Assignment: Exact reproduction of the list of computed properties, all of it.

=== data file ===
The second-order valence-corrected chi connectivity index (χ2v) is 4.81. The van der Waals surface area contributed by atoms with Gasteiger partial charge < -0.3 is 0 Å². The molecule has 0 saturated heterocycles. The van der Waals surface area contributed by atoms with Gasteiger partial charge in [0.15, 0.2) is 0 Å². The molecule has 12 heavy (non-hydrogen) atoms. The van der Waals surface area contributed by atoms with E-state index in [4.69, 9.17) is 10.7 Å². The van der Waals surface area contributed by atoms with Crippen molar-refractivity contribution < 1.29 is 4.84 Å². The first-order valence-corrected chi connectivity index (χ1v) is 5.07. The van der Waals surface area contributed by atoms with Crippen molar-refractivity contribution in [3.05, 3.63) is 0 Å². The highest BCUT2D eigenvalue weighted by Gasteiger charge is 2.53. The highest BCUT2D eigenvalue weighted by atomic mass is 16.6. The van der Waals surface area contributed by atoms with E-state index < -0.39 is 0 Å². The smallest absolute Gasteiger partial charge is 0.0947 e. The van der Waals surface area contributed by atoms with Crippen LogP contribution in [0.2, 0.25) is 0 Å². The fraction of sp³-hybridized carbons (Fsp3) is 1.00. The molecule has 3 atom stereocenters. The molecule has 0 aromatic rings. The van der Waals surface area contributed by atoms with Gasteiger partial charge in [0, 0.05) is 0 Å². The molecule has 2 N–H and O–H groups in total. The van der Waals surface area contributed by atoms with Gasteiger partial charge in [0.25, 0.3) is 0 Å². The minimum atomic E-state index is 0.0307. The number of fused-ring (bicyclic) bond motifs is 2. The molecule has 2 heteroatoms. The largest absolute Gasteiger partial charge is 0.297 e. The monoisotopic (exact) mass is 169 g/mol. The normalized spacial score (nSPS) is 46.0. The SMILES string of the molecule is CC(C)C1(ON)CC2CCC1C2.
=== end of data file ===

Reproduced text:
The second-order valence-corrected chi connectivity index (χ2v) is 4.81. The van der Waals surface area contributed by atoms with Gasteiger partial charge < -0.3 is 0 Å². The molecule has 0 saturated heterocycles. The van der Waals surface area contributed by atoms with Gasteiger partial charge in [0.15, 0.2) is 0 Å². The molecule has 12 heavy (non-hydrogen) atoms. The van der Waals surface area contributed by atoms with E-state index in [4.69, 9.17) is 10.7 Å². The van der Waals surface area contributed by atoms with Crippen molar-refractivity contribution < 1.29 is 4.84 Å². The first-order valence-corrected chi connectivity index (χ1v) is 5.07. The van der Waals surface area contributed by atoms with Crippen molar-refractivity contribution in [3.05, 3.63) is 0 Å². The highest BCUT2D eigenvalue weighted by Gasteiger charge is 2.53. The highest BCUT2D eigenvalue weighted by atomic mass is 16.6. The van der Waals surface area contributed by atoms with E-state index < -0.39 is 0 Å². The smallest absolute Gasteiger partial charge is 0.0947 e. The van der Waals surface area contributed by atoms with Crippen LogP contribution in [0.2, 0.25) is 0 Å². The fraction of sp³-hybridized carbons (Fsp3) is 1.00. The molecule has 3 atom stereocenters. The molecule has 0 aromatic rings. The van der Waals surface area contributed by atoms with Gasteiger partial charge in [0, 0.05) is 0 Å². The molecule has 2 N–H and O–H groups in total. The van der Waals surface area contributed by atoms with Gasteiger partial charge in [0.25, 0.3) is 0 Å². The minimum atomic E-state index is 0.0307. The number of fused-ring (bicyclic) bond motifs is 2. The molecule has 2 heteroatoms. The largest absolute Gasteiger partial charge is 0.297 e. The monoisotopic (exact) mass is 169 g/mol. The normalized spacial score (nSPS) is 46.0. The SMILES string of the molecule is CC(C)C1(ON)CC2CCC1C2.